In another, and later, brochure the purpose of the Alliance is so stated as to lead one to believe that the former intended statement of purpose suffers from typographical omission, especially of what follows. “The object of the Alliance is to promote the first day of the week, the Lord’s Day (the civil Sunday being also recognized in the Constitution of the United States, Art. I, Sec. 7, par. 2) as the Christian day of renewal and worship according to the Scriptures; and for that purpose to gather and diffuse information, to publish documents, to use the press, to cause public addresses to be made and to use other means as shall be expedient and proper to the end that the blessings of the Lord’s Day shall be secured for all people.” (By-Laws) It is further stated that “its primary function (is) educative rather than legislative” in order to understand “the spiritual dynamics present in a day set aside for worship, renewal and service. The Alliance is the only national organization whose chief responsibility is the providing of this understanding.” That the “blessing of the Lord’s day shall be secured for all people,” according to the context in which these words appear, means all people of the United States. This, of course, is a common grace idea, temporal blessings accruing to the natural man as the result of firm establishment of the Christian day of worship in the land. The reprobate, who, according to Scripture already considered, are regarded as Sabbath-breakers, may also receive Sabbath day blessings. But the biblical record shows that Tyrian despoilers of the Sabbath are not blessed, but under the curse of divine wrath (Neh. 13).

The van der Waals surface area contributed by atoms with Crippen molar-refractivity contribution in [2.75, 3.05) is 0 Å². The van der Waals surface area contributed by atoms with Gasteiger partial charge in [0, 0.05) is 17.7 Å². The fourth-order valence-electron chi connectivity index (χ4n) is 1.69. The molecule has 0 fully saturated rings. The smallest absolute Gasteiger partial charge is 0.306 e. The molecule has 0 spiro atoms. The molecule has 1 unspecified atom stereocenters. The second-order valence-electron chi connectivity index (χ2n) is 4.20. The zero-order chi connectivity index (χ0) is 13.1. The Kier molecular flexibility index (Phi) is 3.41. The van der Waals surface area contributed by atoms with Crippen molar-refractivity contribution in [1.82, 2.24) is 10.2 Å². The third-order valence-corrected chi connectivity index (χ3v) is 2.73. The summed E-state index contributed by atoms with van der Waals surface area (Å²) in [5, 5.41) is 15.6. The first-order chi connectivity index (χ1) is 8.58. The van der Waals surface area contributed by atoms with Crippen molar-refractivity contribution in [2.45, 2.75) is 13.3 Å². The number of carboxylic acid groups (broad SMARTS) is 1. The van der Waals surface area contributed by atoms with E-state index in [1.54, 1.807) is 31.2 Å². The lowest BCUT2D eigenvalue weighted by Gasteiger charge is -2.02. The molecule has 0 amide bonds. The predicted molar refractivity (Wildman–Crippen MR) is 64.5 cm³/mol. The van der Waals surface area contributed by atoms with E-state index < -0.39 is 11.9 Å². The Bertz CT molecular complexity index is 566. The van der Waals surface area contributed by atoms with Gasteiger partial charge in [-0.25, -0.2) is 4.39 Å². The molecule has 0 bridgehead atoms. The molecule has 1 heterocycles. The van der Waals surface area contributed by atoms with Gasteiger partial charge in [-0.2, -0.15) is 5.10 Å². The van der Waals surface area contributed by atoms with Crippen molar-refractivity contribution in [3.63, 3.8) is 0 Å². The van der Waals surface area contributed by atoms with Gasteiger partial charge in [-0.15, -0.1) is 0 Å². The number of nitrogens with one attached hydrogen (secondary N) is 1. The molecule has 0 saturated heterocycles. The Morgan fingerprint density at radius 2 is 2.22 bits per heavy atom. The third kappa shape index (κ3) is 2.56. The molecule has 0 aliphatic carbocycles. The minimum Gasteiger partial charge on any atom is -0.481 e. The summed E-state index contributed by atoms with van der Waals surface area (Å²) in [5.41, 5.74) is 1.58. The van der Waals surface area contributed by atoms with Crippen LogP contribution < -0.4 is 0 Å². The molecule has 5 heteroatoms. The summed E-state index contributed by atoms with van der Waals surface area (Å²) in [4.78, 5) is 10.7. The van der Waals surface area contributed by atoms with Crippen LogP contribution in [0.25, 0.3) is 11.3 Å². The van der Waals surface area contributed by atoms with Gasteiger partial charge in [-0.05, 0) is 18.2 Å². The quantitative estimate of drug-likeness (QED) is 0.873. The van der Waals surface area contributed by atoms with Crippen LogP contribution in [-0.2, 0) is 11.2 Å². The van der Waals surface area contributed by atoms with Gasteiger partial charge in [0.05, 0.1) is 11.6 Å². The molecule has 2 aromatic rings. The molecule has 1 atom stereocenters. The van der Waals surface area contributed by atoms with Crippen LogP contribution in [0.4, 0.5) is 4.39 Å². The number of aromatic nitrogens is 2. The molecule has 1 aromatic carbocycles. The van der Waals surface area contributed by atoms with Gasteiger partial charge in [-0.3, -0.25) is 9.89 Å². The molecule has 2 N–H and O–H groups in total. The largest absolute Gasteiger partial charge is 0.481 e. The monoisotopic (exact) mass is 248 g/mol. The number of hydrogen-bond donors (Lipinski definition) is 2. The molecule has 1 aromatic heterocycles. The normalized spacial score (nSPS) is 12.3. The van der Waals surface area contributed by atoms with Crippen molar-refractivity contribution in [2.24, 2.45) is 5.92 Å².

The chief responsibility of this national organization is to provide “for understanding the spiritual dynamics present in a day set aside for worship . . ,” whatever that means. “Spiritual dynamics” are left undefined. But if we were to define them, we could not do better than we have implied in our third paragraph, and than that which we have in what the Lord demands for the proper observance of His day as expressed in the following two points. “First, that the ministry of the Gospel. and the schools be maintained; and that I, especially on the Sabbath, that is on the day of rest, diligently frequent the church of God, to hear His Word, to use the sacraments, publicly to call upon the Lord, and contribute to the relief of the poor, as becomes a Christian. Secondly, that all the days of my life I cease from my evil works, and yield myself to the Lord, to work by His Holy Spirit in me, and thus begin in this life the eternal Sabbath” (HC, 103). Surely the dynamics latent in the Sabbath day must be discoverable in the contents of these two points. They have for centuries been declared to the skies not by a mere national organization, but by the international, universal, truly ecumenical movement of the Reformed churches in the world. This has been done, too, not for “development of our nation,” much less to “maintain a sound economical structure and keep democracy afloat,” but as far as the whole body of Christ is concerned, “that we may testify by the whole of our conduct our gratitude to God for His blessings, and that He may be praised by us; also that everyone may be assured in himself of his faith, by the fruits thereof; and that by our godly conversation, others may be gained to Christ” (ibid., 86).